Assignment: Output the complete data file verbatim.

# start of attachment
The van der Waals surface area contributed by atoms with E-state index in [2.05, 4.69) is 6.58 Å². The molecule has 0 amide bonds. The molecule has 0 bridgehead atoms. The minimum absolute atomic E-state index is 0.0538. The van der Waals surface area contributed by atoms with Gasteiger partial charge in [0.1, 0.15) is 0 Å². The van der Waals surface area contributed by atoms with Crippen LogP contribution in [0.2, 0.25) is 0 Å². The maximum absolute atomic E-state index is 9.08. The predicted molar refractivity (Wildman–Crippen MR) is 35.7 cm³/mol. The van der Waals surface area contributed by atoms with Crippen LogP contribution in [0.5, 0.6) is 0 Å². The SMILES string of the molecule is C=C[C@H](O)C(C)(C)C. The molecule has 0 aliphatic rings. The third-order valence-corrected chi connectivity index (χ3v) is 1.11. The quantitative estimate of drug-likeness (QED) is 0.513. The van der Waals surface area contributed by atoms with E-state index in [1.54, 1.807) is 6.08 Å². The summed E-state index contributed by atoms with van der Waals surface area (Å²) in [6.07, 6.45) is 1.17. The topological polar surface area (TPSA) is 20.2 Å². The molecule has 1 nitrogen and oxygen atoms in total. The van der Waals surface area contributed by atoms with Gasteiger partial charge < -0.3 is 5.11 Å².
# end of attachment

The van der Waals surface area contributed by atoms with E-state index in [2.05, 4.69) is 6.58 Å². The molecule has 0 amide bonds. The molecule has 0 bridgehead atoms. The minimum absolute atomic E-state index is 0.0538. The van der Waals surface area contributed by atoms with Gasteiger partial charge in [0.1, 0.15) is 0 Å². The van der Waals surface area contributed by atoms with Crippen LogP contribution in [0.2, 0.25) is 0 Å². The maximum absolute atomic E-state index is 9.08. The predicted molar refractivity (Wildman–Crippen MR) is 35.7 cm³/mol. The van der Waals surface area contributed by atoms with Crippen LogP contribution in [0.5, 0.6) is 0 Å². The SMILES string of the molecule is C=C[C@H](O)C(C)(C)C. The molecule has 0 aliphatic rings. The third-order valence-corrected chi connectivity index (χ3v) is 1.11. The quantitative estimate of drug-likeness (QED) is 0.513. The van der Waals surface area contributed by atoms with E-state index in [1.54, 1.807) is 6.08 Å². The summed E-state index contributed by atoms with van der Waals surface area (Å²) in [6.07, 6.45) is 1.17. The topological polar surface area (TPSA) is 20.2 Å². The molecule has 1 nitrogen and oxygen atoms in total. The van der Waals surface area contributed by atoms with Gasteiger partial charge < -0.3 is 5.11 Å².